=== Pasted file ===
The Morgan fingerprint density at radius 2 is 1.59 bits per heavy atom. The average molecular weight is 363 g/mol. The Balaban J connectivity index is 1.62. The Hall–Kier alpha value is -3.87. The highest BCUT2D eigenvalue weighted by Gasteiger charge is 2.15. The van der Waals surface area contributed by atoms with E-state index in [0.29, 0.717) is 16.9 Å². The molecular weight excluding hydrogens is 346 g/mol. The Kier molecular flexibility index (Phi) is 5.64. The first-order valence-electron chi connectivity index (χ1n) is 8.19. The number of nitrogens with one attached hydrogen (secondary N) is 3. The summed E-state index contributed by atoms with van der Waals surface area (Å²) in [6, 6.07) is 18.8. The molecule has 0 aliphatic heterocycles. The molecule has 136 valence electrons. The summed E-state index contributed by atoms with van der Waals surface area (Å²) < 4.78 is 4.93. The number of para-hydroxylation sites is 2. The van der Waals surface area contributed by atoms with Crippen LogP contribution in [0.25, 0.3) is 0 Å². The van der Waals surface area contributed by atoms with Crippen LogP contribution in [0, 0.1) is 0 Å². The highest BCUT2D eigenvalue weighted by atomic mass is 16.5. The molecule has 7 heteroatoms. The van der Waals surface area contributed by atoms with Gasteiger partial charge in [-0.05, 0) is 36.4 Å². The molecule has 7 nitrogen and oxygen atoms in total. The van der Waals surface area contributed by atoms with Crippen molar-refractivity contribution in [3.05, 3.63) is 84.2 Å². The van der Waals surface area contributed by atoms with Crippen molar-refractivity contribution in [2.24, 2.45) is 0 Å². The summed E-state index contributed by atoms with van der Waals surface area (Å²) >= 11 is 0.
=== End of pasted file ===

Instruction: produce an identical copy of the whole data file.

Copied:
The Morgan fingerprint density at radius 2 is 1.59 bits per heavy atom. The average molecular weight is 363 g/mol. The Balaban J connectivity index is 1.62. The Hall–Kier alpha value is -3.87. The highest BCUT2D eigenvalue weighted by Gasteiger charge is 2.15. The van der Waals surface area contributed by atoms with E-state index in [0.29, 0.717) is 16.9 Å². The molecular weight excluding hydrogens is 346 g/mol. The Kier molecular flexibility index (Phi) is 5.64. The first-order valence-electron chi connectivity index (χ1n) is 8.19. The number of nitrogens with one attached hydrogen (secondary N) is 3. The summed E-state index contributed by atoms with van der Waals surface area (Å²) in [6, 6.07) is 18.8. The molecule has 0 aliphatic heterocycles. The molecule has 136 valence electrons. The summed E-state index contributed by atoms with van der Waals surface area (Å²) < 4.78 is 4.93. The number of para-hydroxylation sites is 2. The van der Waals surface area contributed by atoms with Crippen LogP contribution in [0.25, 0.3) is 0 Å². The van der Waals surface area contributed by atoms with Crippen LogP contribution in [0, 0.1) is 0 Å². The highest BCUT2D eigenvalue weighted by atomic mass is 16.5. The molecule has 7 heteroatoms. The van der Waals surface area contributed by atoms with Gasteiger partial charge in [-0.05, 0) is 36.4 Å². The molecule has 7 nitrogen and oxygen atoms in total. The van der Waals surface area contributed by atoms with Crippen molar-refractivity contribution in [3.05, 3.63) is 84.2 Å². The van der Waals surface area contributed by atoms with Crippen molar-refractivity contribution in [2.24, 2.45) is 0 Å². The summed E-state index contributed by atoms with van der Waals surface area (Å²) >= 11 is 0.